DOUG: Congress should steadfastly resist any proposed quick fixes for the federal sentencing system. Congress should give the U.S. Sentencing Commission and other interested groups ample time to conduct in-depth analyses and assessments of post-Booker sentencing realities.
FRANK: A year has passed since the Booker decision [and] we have a very good idea about how the post-Booker system has worked so far.... The Federal Sentencing Guidelines survived Booker. They are advisory, but remain a legally relevant, and in some jurisdictions dominant, factor in determining federal sentences. Nonetheless, since Booker, the rate of compliance with the Guidelines, by which I mean the percentage of cases sentenced within the guideline range calculated by the sentencing judge, has declined by about 11% nationally — from about 72% to about 61%.
DOUG: [P]re-Booker realities cannot nor should not be our gold standard for assessing the current state of federal sentencing: (1) the pre-Booker sentencing system, according to the Supreme Court, violated defendants' Sixth Amendment rights, and (2) the pre-Booker sentencing system, according to nearly all observers, distinguished itself by virtue of its overall complexity, rigidity and harshness. Consequently, because the pre-Booker sentencing system was both unconstitutional and unsound, evidence of "decreased compliance" with the guidelines perhaps should be a cause for celebration and not concern.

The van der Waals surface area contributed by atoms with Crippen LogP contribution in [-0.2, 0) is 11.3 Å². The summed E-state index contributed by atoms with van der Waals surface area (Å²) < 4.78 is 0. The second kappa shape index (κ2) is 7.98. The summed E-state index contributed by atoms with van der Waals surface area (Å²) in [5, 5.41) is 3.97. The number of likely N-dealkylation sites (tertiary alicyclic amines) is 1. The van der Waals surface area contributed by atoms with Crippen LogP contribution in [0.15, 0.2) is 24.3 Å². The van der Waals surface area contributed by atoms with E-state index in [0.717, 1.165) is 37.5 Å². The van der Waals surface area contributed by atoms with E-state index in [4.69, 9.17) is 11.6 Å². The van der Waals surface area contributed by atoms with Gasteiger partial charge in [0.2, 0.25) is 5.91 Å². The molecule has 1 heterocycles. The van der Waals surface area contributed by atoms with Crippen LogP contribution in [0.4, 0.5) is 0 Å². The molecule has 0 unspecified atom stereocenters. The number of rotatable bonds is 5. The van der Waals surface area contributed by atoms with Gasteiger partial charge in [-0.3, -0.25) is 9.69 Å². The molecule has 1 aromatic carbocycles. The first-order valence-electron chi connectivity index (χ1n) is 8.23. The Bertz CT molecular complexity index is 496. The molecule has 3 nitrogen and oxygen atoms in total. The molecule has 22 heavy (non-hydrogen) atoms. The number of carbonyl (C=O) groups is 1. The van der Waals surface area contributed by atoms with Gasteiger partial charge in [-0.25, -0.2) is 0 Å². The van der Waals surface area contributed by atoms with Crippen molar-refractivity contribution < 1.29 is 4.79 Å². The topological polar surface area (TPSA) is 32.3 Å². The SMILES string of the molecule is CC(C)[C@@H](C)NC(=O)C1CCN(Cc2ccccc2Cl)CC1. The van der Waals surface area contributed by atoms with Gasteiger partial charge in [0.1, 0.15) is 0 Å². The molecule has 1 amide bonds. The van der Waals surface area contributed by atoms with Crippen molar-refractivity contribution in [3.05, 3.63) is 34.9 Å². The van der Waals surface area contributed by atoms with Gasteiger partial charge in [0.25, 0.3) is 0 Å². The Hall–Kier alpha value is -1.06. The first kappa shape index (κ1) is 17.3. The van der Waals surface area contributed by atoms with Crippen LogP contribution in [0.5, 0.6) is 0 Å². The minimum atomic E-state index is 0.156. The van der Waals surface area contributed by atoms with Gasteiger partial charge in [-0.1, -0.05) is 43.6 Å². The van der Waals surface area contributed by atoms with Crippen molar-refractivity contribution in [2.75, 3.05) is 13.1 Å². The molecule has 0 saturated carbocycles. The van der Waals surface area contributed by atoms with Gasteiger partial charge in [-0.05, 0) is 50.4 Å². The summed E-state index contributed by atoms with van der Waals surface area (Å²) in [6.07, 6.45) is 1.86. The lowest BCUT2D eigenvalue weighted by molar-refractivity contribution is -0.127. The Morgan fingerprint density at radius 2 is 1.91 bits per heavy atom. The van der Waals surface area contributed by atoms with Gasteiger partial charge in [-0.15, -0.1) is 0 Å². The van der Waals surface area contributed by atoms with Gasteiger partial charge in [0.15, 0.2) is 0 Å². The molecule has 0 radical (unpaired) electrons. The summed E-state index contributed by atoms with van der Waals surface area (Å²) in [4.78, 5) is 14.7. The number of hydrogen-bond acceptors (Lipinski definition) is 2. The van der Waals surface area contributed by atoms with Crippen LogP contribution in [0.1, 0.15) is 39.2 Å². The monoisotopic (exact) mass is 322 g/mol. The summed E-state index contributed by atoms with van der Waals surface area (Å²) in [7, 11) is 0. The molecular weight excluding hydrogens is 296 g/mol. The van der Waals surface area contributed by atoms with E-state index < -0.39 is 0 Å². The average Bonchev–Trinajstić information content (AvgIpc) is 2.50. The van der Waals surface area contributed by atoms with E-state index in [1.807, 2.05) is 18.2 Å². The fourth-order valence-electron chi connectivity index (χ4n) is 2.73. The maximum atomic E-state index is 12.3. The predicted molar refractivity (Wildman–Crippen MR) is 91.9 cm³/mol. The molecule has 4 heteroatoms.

Indeed, I have been disappointed to discover that a culture of guideline compliance is so entrenched in the federal sentencing system.... [W]hen I look over the post-Booker landscape, I am actually most concerned by how little change we've seen in judicial sentencing practices.
FRANK: There is a substantial group of folks who, a year or so ago, were withering in their criticism of the pre-Booker guidelines and passionate in their cries for abolition of that assertedly awful system, but who are now arguing passionately that the post-Booker guidelines should be left unmolested.... What's going on here? Why has a new system so very close in design, operation, and outcomes to the old one so many loved to hate suddenly become the apple of so many eyes? The answer plainly lies in considerations of political pragmatism.